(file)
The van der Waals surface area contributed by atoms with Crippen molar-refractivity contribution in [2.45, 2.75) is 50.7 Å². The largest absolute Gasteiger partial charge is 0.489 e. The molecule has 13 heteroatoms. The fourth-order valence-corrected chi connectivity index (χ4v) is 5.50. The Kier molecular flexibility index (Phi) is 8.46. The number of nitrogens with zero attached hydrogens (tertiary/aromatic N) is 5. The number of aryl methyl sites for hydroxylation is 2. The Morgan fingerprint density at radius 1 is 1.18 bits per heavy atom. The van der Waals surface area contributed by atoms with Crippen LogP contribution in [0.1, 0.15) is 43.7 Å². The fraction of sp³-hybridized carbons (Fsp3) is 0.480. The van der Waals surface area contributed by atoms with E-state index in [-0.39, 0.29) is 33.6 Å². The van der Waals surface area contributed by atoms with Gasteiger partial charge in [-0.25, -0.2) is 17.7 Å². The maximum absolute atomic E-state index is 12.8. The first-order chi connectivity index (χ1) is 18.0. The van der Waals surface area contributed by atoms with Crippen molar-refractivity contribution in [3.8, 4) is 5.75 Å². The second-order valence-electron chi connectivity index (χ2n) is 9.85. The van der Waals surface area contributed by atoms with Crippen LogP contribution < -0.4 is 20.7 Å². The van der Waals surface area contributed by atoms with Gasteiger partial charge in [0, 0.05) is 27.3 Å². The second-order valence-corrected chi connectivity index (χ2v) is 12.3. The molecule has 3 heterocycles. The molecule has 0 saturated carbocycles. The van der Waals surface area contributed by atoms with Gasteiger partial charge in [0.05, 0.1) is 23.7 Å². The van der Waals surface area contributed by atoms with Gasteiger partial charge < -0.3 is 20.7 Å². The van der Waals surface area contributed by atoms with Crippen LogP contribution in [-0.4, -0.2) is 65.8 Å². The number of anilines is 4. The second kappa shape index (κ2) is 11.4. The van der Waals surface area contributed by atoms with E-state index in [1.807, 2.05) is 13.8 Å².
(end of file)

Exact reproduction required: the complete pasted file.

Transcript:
The van der Waals surface area contributed by atoms with Crippen molar-refractivity contribution in [2.45, 2.75) is 50.7 Å². The largest absolute Gasteiger partial charge is 0.489 e. The molecule has 13 heteroatoms. The fourth-order valence-corrected chi connectivity index (χ4v) is 5.50. The Kier molecular flexibility index (Phi) is 8.46. The number of nitrogens with zero attached hydrogens (tertiary/aromatic N) is 5. The number of aryl methyl sites for hydroxylation is 2. The Morgan fingerprint density at radius 1 is 1.18 bits per heavy atom. The van der Waals surface area contributed by atoms with Crippen LogP contribution in [0.1, 0.15) is 43.7 Å². The fraction of sp³-hybridized carbons (Fsp3) is 0.480. The van der Waals surface area contributed by atoms with E-state index in [-0.39, 0.29) is 33.6 Å². The van der Waals surface area contributed by atoms with Gasteiger partial charge in [-0.25, -0.2) is 17.7 Å². The maximum absolute atomic E-state index is 12.8. The first-order chi connectivity index (χ1) is 18.0. The van der Waals surface area contributed by atoms with Crippen molar-refractivity contribution in [3.8, 4) is 5.75 Å². The second-order valence-electron chi connectivity index (χ2n) is 9.85. The van der Waals surface area contributed by atoms with Crippen LogP contribution < -0.4 is 20.7 Å². The van der Waals surface area contributed by atoms with Gasteiger partial charge in [0, 0.05) is 27.3 Å². The second-order valence-corrected chi connectivity index (χ2v) is 12.3. The molecule has 3 heterocycles. The molecule has 0 saturated carbocycles. The van der Waals surface area contributed by atoms with Gasteiger partial charge in [0.05, 0.1) is 23.7 Å². The van der Waals surface area contributed by atoms with Gasteiger partial charge < -0.3 is 20.7 Å². The van der Waals surface area contributed by atoms with Crippen LogP contribution in [-0.4, -0.2) is 65.8 Å². The number of anilines is 4. The second kappa shape index (κ2) is 11.4. The van der Waals surface area contributed by atoms with E-state index in [1.807, 2.05) is 13.8 Å².